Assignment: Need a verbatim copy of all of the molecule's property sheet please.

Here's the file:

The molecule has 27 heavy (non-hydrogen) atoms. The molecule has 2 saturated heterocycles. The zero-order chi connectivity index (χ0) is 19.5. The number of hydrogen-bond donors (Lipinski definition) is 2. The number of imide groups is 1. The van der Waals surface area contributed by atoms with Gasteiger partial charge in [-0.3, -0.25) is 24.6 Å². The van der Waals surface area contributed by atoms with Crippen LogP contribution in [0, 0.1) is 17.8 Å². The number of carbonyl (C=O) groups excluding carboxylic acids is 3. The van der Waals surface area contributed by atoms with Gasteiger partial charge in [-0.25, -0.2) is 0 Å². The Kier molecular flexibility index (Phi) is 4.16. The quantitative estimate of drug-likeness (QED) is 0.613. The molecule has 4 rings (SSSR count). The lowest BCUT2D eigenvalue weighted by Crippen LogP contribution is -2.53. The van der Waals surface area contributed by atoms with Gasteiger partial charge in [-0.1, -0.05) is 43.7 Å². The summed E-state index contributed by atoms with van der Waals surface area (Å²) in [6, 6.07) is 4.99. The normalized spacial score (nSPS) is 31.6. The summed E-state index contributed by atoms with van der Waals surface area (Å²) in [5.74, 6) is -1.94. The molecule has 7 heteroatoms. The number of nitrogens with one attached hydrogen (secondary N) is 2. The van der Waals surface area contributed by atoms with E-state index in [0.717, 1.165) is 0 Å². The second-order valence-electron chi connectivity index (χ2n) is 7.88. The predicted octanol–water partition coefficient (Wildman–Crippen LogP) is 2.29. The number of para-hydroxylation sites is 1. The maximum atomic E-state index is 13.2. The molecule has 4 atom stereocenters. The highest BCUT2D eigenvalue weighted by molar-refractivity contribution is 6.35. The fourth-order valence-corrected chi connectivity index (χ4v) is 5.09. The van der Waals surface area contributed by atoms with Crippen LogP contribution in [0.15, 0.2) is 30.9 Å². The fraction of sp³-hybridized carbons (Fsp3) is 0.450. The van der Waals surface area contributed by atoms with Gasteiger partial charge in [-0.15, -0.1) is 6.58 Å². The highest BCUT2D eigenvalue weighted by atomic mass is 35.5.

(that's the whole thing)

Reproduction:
The molecule has 27 heavy (non-hydrogen) atoms. The molecule has 2 saturated heterocycles. The zero-order chi connectivity index (χ0) is 19.5. The number of hydrogen-bond donors (Lipinski definition) is 2. The number of imide groups is 1. The van der Waals surface area contributed by atoms with Gasteiger partial charge in [-0.3, -0.25) is 24.6 Å². The van der Waals surface area contributed by atoms with Crippen LogP contribution in [0, 0.1) is 17.8 Å². The number of carbonyl (C=O) groups excluding carboxylic acids is 3. The van der Waals surface area contributed by atoms with Gasteiger partial charge in [-0.25, -0.2) is 0 Å². The Kier molecular flexibility index (Phi) is 4.16. The quantitative estimate of drug-likeness (QED) is 0.613. The molecule has 4 rings (SSSR count). The lowest BCUT2D eigenvalue weighted by Crippen LogP contribution is -2.53. The van der Waals surface area contributed by atoms with Gasteiger partial charge in [-0.1, -0.05) is 43.7 Å². The summed E-state index contributed by atoms with van der Waals surface area (Å²) in [6, 6.07) is 4.99. The normalized spacial score (nSPS) is 31.6. The summed E-state index contributed by atoms with van der Waals surface area (Å²) in [5.74, 6) is -1.94. The molecule has 7 heteroatoms. The number of nitrogens with one attached hydrogen (secondary N) is 2. The van der Waals surface area contributed by atoms with E-state index in [0.717, 1.165) is 0 Å². The second-order valence-electron chi connectivity index (χ2n) is 7.88. The predicted octanol–water partition coefficient (Wildman–Crippen LogP) is 2.29. The number of para-hydroxylation sites is 1. The maximum atomic E-state index is 13.2. The molecule has 4 atom stereocenters. The highest BCUT2D eigenvalue weighted by molar-refractivity contribution is 6.35. The fourth-order valence-corrected chi connectivity index (χ4v) is 5.09. The van der Waals surface area contributed by atoms with Crippen LogP contribution in [0.15, 0.2) is 30.9 Å². The fraction of sp³-hybridized carbons (Fsp3) is 0.450. The van der Waals surface area contributed by atoms with Gasteiger partial charge in [-0.15, -0.1) is 6.58 Å². The highest BCUT2D eigenvalue weighted by atomic mass is 35.5.